A contract for difference (CFD) is a derivatives product, which means that you do not directly own the underlying asset which is being traded. Rather than actually having a stake in certain stocks, currencies, commodities or other investment opportunities and physically owning them, you are merely trading on the movement of underlying prices.
This is a more flexible way to trade many different markets and they hold a number of advantages for both new and experienced traders. If you’re interested in this method of investments, then we have CFD trading explained in detail below.
What is a CFD?
As a good CFD definition, a contract for difference is an agreement between two parties where the difference between the opening and closing price of a contract is exchanged. The difference between where a trade is entered and exited is the CFD. These can be used to speculate on the future price movements of the underlying assets, whether they are currencies, commodities, stocks or anything else.
For example, a CFD works by a CFD trade being entered with a small margin where the position will show a loss equal to the size of the spread. The underlying asset needs to appreciate to match this spread and break even as a trade-off. The trader then has to exit the CFD trade when it meets the bid price.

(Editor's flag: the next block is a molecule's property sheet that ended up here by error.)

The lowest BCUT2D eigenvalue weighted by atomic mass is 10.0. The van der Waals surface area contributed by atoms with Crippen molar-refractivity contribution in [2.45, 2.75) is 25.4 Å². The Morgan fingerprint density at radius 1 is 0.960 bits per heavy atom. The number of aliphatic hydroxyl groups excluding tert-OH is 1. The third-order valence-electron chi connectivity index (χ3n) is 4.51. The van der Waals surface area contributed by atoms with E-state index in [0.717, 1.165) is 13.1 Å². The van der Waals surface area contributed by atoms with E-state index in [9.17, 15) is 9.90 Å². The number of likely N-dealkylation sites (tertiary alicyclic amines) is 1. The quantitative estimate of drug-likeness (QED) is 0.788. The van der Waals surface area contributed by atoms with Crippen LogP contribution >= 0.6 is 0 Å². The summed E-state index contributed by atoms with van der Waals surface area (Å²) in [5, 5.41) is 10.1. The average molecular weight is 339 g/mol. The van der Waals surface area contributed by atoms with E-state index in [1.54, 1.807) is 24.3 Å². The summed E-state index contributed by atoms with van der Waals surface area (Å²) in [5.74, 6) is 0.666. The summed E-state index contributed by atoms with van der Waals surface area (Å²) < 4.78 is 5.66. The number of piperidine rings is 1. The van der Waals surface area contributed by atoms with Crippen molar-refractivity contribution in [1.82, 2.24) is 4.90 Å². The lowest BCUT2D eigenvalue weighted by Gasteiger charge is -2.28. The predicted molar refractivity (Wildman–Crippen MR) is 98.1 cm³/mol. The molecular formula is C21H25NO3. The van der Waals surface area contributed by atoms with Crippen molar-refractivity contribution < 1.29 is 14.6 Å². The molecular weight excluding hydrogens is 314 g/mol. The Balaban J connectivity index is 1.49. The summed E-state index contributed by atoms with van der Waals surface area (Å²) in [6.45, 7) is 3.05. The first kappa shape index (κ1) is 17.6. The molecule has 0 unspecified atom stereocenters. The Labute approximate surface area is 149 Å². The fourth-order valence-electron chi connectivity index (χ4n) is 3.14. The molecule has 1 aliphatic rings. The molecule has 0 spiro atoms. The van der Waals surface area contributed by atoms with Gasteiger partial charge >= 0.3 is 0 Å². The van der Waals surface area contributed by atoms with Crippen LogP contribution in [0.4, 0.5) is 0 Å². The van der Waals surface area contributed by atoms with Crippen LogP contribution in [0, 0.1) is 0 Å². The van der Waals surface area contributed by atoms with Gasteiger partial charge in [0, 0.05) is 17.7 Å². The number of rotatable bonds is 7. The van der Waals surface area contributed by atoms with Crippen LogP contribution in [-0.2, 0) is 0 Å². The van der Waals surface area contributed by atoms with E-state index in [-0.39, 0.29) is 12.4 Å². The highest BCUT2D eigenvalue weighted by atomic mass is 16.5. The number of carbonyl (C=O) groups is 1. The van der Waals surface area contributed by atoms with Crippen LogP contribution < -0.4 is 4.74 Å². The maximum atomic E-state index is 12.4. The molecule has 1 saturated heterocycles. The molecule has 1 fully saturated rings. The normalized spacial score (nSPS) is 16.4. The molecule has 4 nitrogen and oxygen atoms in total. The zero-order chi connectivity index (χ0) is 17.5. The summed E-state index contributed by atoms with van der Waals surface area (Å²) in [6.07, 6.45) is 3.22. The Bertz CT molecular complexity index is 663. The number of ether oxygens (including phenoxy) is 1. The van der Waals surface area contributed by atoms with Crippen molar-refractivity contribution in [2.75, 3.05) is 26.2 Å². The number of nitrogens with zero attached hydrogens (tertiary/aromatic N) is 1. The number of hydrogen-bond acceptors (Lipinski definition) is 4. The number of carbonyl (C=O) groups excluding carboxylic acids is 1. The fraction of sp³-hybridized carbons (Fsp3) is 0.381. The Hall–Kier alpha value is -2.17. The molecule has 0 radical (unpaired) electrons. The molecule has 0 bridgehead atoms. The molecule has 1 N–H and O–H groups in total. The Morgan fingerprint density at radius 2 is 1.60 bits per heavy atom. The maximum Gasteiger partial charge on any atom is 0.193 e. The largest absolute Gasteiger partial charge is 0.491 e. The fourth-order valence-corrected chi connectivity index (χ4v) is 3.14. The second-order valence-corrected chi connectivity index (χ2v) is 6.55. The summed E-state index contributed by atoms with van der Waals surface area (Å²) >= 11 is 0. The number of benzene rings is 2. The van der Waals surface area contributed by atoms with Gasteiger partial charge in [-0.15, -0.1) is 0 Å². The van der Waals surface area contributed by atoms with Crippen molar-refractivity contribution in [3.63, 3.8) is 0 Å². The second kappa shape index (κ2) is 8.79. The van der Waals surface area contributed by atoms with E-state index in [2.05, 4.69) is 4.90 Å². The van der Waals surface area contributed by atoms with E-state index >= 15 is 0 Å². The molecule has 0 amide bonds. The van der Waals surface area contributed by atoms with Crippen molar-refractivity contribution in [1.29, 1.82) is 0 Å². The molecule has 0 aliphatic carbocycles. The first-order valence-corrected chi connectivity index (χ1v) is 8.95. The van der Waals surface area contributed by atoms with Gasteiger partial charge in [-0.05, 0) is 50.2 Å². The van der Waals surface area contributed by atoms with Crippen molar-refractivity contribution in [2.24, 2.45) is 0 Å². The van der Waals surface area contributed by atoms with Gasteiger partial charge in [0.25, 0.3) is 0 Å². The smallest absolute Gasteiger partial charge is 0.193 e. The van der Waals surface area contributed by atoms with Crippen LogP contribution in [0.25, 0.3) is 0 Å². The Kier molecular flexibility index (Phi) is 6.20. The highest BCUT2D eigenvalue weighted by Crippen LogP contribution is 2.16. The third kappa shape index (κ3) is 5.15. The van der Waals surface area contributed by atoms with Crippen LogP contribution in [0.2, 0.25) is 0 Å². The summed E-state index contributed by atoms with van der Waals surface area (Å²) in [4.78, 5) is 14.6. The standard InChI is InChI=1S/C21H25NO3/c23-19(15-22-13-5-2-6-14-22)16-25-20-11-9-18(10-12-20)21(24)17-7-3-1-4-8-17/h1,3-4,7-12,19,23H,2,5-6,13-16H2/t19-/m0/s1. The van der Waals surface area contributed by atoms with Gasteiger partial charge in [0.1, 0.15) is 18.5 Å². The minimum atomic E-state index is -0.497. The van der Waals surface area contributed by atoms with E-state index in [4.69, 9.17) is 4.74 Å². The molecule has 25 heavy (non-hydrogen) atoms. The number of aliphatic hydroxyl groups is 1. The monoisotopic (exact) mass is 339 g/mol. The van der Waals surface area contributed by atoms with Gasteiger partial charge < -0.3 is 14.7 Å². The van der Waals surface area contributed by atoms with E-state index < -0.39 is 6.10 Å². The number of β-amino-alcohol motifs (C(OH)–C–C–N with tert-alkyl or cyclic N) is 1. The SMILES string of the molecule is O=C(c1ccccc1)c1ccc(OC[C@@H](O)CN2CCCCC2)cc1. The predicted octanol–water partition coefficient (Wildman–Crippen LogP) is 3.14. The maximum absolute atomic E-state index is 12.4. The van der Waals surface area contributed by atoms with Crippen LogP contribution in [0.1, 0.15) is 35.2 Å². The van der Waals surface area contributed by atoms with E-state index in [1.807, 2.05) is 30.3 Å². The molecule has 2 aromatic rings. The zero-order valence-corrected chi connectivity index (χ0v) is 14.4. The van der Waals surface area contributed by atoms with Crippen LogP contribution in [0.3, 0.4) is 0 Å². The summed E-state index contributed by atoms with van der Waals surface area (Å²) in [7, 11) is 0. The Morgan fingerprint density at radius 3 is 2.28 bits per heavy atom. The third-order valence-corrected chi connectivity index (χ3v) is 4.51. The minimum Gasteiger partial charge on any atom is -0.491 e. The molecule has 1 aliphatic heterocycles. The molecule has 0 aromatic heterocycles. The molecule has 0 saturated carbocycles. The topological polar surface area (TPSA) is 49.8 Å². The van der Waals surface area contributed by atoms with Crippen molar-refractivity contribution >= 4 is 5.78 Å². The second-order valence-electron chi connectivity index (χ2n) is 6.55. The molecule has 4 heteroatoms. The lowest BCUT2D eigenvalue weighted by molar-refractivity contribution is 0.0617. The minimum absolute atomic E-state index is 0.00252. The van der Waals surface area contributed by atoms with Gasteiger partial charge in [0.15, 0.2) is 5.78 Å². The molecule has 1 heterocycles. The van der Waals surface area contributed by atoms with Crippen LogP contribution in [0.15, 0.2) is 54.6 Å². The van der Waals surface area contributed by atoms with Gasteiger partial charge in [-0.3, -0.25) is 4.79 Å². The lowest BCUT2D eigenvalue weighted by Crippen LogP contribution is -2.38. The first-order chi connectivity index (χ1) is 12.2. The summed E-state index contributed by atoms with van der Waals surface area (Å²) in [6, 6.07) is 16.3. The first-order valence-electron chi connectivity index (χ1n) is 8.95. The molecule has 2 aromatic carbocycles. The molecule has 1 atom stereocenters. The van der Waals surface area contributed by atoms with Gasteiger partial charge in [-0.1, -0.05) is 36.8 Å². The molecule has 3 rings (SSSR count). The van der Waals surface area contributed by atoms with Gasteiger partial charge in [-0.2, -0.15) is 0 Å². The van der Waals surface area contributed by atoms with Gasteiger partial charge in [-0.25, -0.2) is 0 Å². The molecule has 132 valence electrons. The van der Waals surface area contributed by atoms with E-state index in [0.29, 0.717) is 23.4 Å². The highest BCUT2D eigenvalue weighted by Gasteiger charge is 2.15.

One of the main advantages of CFD trading is that they are traded on leverage, with a higher leverage provided than traditional trading. As little as a 2% margin is required in some cases, though they can increase to around 20% elsewhere. This means less initial capital is needed to begin trading, increasing potential profits but also losses.
Go Long or Short
Another important point when understanding what are CFDs is that you can profit from market movements whether they go up or down. If you believe certain market prices will fall then you can go short (sell), or if you think they will rise then you can go long (buy). With CFD explained this way it means that you can profit from market movements in any direction.
A CFD can be used to hedge other investment portfolios due to this too. If you think some of your existing portfolio will drop in value, then go short in an attempt to offset some of the predicted loss. This is a useful hedging technique, especially in volatile markets.
CFDs on thousands of individual markets can be traded, which makes it a great option for diversifying any portfolio. Plus, as a derivative product, you do not have to pay stamp duty when trading CFDs as you don’t own the underlying instrument, saving 0.5% on the value of each trade in the UK.
Our CFD definition should make it easier to understand this method of trading, and if you want to diversify your investment options then begin CFD trading at Sharp Trader today.